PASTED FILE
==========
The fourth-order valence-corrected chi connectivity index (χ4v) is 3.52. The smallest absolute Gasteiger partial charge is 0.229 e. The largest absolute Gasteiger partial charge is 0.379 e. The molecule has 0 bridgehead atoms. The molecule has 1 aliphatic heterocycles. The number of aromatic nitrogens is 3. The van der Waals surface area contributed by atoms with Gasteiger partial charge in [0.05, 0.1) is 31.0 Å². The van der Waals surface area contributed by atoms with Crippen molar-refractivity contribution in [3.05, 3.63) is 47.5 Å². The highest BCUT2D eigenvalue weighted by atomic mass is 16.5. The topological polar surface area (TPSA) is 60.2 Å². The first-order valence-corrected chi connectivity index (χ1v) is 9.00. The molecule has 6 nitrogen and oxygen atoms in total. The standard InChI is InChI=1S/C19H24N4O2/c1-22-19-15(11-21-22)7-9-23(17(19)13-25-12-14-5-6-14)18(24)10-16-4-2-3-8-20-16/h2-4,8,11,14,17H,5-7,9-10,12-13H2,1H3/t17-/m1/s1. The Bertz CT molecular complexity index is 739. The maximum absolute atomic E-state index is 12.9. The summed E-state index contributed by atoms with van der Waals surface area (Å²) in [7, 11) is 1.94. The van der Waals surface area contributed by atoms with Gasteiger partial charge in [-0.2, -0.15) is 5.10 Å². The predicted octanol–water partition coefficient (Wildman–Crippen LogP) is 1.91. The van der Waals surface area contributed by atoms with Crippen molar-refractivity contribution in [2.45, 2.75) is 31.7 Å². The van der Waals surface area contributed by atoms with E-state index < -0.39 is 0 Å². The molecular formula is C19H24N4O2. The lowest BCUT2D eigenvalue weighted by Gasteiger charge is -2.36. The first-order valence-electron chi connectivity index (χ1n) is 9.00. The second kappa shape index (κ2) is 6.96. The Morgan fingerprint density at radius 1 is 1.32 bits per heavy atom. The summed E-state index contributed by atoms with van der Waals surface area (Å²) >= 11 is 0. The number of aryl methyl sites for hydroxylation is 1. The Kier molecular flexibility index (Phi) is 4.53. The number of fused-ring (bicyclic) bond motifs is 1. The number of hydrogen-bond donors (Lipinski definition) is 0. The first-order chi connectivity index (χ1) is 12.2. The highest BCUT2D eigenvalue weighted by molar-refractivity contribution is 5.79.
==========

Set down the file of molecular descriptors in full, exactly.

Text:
The fourth-order valence-corrected chi connectivity index (χ4v) is 3.52. The smallest absolute Gasteiger partial charge is 0.229 e. The largest absolute Gasteiger partial charge is 0.379 e. The molecule has 0 bridgehead atoms. The molecule has 1 aliphatic heterocycles. The number of aromatic nitrogens is 3. The van der Waals surface area contributed by atoms with Gasteiger partial charge in [0.05, 0.1) is 31.0 Å². The van der Waals surface area contributed by atoms with Crippen molar-refractivity contribution in [3.05, 3.63) is 47.5 Å². The highest BCUT2D eigenvalue weighted by atomic mass is 16.5. The topological polar surface area (TPSA) is 60.2 Å². The first-order valence-corrected chi connectivity index (χ1v) is 9.00. The molecule has 6 nitrogen and oxygen atoms in total. The standard InChI is InChI=1S/C19H24N4O2/c1-22-19-15(11-21-22)7-9-23(17(19)13-25-12-14-5-6-14)18(24)10-16-4-2-3-8-20-16/h2-4,8,11,14,17H,5-7,9-10,12-13H2,1H3/t17-/m1/s1. The Bertz CT molecular complexity index is 739. The maximum absolute atomic E-state index is 12.9. The summed E-state index contributed by atoms with van der Waals surface area (Å²) in [7, 11) is 1.94. The van der Waals surface area contributed by atoms with Gasteiger partial charge in [-0.2, -0.15) is 5.10 Å². The predicted octanol–water partition coefficient (Wildman–Crippen LogP) is 1.91. The van der Waals surface area contributed by atoms with Crippen molar-refractivity contribution in [2.45, 2.75) is 31.7 Å². The van der Waals surface area contributed by atoms with E-state index < -0.39 is 0 Å². The molecular formula is C19H24N4O2. The lowest BCUT2D eigenvalue weighted by Gasteiger charge is -2.36. The first-order valence-electron chi connectivity index (χ1n) is 9.00. The second kappa shape index (κ2) is 6.96. The Morgan fingerprint density at radius 1 is 1.32 bits per heavy atom. The summed E-state index contributed by atoms with van der Waals surface area (Å²) >= 11 is 0. The number of aryl methyl sites for hydroxylation is 1. The Kier molecular flexibility index (Phi) is 4.53. The number of fused-ring (bicyclic) bond motifs is 1. The number of hydrogen-bond donors (Lipinski definition) is 0. The first-order chi connectivity index (χ1) is 12.2. The highest BCUT2D eigenvalue weighted by molar-refractivity contribution is 5.79.